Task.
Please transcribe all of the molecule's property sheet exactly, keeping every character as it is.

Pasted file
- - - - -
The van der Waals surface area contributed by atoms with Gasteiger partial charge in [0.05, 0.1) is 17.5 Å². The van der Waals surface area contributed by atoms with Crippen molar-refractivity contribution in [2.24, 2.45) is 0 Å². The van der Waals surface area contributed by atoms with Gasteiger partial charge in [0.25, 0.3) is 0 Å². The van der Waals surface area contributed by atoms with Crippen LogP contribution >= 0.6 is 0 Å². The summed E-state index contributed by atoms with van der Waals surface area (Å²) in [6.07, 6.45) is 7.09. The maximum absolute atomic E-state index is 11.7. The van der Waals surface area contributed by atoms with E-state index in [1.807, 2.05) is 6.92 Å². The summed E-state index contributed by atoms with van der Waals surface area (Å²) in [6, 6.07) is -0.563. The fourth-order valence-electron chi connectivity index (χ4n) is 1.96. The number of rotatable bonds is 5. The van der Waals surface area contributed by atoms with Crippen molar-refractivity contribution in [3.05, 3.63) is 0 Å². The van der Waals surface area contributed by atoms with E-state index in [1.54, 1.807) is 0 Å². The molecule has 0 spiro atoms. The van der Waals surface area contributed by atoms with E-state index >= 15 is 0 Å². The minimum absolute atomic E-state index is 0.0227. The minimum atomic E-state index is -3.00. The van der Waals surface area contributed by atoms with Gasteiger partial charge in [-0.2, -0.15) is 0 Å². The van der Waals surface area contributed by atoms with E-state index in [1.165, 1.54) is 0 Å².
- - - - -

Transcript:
The van der Waals surface area contributed by atoms with Gasteiger partial charge in [0.05, 0.1) is 17.5 Å². The van der Waals surface area contributed by atoms with Crippen molar-refractivity contribution in [2.24, 2.45) is 0 Å². The van der Waals surface area contributed by atoms with Gasteiger partial charge in [0.25, 0.3) is 0 Å². The van der Waals surface area contributed by atoms with Crippen LogP contribution >= 0.6 is 0 Å². The summed E-state index contributed by atoms with van der Waals surface area (Å²) in [6.07, 6.45) is 7.09. The maximum absolute atomic E-state index is 11.7. The van der Waals surface area contributed by atoms with E-state index in [1.807, 2.05) is 6.92 Å². The summed E-state index contributed by atoms with van der Waals surface area (Å²) in [6, 6.07) is -0.563. The fourth-order valence-electron chi connectivity index (χ4n) is 1.96. The number of rotatable bonds is 5. The van der Waals surface area contributed by atoms with Crippen molar-refractivity contribution in [3.05, 3.63) is 0 Å². The van der Waals surface area contributed by atoms with E-state index in [1.54, 1.807) is 0 Å². The molecule has 0 spiro atoms. The van der Waals surface area contributed by atoms with E-state index >= 15 is 0 Å². The minimum absolute atomic E-state index is 0.0227. The minimum atomic E-state index is -3.00. The van der Waals surface area contributed by atoms with Gasteiger partial charge in [-0.2, -0.15) is 0 Å². The van der Waals surface area contributed by atoms with E-state index in [1.165, 1.54) is 0 Å².